At a remote site 200 miles south of Tehran, Iranian scientists
are learning more about the basic means to build a nuclear weapon
The facility - named Natanz, after the nearest town - is where
Iran has begun the process of producing fissile material. Thousands
of thin, vertical tubes spin at outrageous speeds, atom by atom
enriching raw uranium gas into more useful material.
Iranian officials say Natanz will make low-enriched uranium to
use in civil power plants. And the just-released assessment by US
intelligence agencies concludes that Iran has indeed put its covert
weapons program on hold.
But developing the technology to enrich uranium is perhaps the
most difficult step in a nuclear weapons - or civilian power -
program. According to administration officials and outside experts,
it is possible that Tehran has simply decided it does not need to
proceed with actual bomb work, at least for now.
"Iranian leaders appear to have recognized that by staying within
the rules they can acquire capabilities sufficient to impress their
own people and intimidate their neighbors, without inviting tough
international sanctions or military attack," concludes George
Perkovich, director of the nonproliferation program at the Carnegie
Endowment for International Peace, in an assessment of the US
National Intelligence Estimate's (NIE) revelations.
As of now the US intelligence has high confidence that Iran has
not produced enough highly enriched fissile material for a nuclear
weapon. The earliest it would be able to do so is probably within
the 2010 to 2015 time frame, according to the new NIE.
And if Iran does decide to develop nuclear weapons, scientists
would most likely use centrifuge technology, which they are
currently working on at Natanz.
"Iranian entities are continuing to develop a range of technical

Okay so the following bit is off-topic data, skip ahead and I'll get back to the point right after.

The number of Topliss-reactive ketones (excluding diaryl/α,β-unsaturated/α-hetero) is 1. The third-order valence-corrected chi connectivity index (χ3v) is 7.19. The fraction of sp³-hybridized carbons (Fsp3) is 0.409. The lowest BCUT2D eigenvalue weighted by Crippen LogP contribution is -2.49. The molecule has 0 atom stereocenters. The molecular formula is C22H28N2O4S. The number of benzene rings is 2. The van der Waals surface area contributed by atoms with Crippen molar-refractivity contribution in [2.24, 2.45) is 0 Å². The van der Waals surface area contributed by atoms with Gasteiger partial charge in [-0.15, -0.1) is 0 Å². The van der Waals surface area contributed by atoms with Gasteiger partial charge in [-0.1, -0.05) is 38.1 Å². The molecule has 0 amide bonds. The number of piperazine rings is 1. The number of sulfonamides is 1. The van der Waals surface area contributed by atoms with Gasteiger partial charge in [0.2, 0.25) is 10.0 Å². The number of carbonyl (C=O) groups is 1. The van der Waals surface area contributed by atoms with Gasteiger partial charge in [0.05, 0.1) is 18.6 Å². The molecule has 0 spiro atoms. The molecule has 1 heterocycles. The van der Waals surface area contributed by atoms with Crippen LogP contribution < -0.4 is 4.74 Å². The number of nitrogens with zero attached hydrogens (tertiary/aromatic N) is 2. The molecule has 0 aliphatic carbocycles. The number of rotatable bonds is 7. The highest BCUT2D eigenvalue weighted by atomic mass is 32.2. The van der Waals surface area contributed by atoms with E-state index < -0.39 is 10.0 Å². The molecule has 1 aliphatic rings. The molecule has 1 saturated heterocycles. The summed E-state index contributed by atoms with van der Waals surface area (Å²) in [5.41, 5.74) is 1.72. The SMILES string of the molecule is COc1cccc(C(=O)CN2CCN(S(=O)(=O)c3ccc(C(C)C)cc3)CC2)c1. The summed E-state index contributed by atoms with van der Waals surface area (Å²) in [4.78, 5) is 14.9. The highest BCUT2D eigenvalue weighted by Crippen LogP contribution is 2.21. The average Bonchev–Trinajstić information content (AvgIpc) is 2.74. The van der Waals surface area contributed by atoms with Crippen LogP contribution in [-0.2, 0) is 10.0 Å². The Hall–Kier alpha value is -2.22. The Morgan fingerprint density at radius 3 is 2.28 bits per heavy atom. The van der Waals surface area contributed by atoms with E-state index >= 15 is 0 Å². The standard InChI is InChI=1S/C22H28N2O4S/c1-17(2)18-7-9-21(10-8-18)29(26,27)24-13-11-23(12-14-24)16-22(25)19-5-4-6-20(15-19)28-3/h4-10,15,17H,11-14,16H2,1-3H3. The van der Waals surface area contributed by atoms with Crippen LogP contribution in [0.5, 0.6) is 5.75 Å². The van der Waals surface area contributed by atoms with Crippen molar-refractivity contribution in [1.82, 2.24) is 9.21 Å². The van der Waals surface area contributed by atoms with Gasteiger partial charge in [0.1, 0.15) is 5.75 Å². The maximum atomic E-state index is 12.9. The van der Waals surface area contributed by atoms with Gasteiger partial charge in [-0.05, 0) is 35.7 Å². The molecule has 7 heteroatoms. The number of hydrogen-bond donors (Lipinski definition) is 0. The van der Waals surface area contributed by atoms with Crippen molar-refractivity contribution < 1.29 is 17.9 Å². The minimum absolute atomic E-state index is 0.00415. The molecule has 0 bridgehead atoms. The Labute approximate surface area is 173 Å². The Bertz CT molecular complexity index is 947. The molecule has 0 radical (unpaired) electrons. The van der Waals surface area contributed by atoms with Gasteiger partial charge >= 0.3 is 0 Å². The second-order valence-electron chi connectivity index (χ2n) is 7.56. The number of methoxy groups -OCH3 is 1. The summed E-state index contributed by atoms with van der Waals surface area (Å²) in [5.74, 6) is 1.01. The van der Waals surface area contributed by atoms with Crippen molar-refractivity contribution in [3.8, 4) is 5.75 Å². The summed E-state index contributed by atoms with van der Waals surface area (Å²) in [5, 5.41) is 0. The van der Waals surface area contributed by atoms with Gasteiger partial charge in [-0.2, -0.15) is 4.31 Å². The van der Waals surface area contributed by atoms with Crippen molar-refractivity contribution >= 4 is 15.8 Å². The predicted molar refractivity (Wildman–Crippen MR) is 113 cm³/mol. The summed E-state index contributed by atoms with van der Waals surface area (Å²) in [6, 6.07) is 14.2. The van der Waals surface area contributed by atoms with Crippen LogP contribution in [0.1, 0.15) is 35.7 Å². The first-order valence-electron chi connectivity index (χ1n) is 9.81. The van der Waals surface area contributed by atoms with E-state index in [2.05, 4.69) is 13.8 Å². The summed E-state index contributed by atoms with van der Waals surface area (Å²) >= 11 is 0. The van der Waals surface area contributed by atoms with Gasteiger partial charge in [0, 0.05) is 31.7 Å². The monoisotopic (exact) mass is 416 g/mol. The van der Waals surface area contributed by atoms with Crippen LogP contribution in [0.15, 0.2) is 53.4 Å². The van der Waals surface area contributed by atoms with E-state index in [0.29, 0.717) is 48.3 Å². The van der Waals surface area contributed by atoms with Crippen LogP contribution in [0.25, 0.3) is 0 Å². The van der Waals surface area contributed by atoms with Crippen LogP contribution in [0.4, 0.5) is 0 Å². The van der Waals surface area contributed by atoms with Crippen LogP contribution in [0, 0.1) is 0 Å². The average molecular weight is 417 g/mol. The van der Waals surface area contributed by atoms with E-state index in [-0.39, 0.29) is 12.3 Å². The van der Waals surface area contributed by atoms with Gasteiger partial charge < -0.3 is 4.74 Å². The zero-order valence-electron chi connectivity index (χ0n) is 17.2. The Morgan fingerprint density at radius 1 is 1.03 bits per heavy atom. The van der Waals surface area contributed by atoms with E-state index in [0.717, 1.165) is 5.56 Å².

capabilities that could be applied to producing nuclear weapons,"
says the NIE.
Iran has long claimed that its enrichment program is intended for
civilian purposes. Iranian officials say they only want to learn how
to produce fissionable fuel for power plants, as they are allowed to
do under terms of the Nuclear Non-Proliferation Treaty.
But in the past, Iranian officials have engaged in what UN
weapons inspectors consider to be suspicious behavior in regard to
their enrichment effort. For instance, Tehran has built and secretly
operated centrifuges, the spinning tubes which are the heart of the
enrichment technology Iran has chosen.
For this and other reasons the International Atomic Energy Agency
in 2003 declared Iran in violation of its UN nuclear safeguards
The Bush administration has vowed to continue to press for
further UN sanctions designed to pressure Iran into abandoning
"Iran's uranium and plutonium programs are still a concern for US
security and are still operating in violation of binding UN Security
Council resolutions," write Jon Wolfsthal and Jon Alterman, senior
fellows at the Center for Strategic and International Studies in an
analysis published in December. …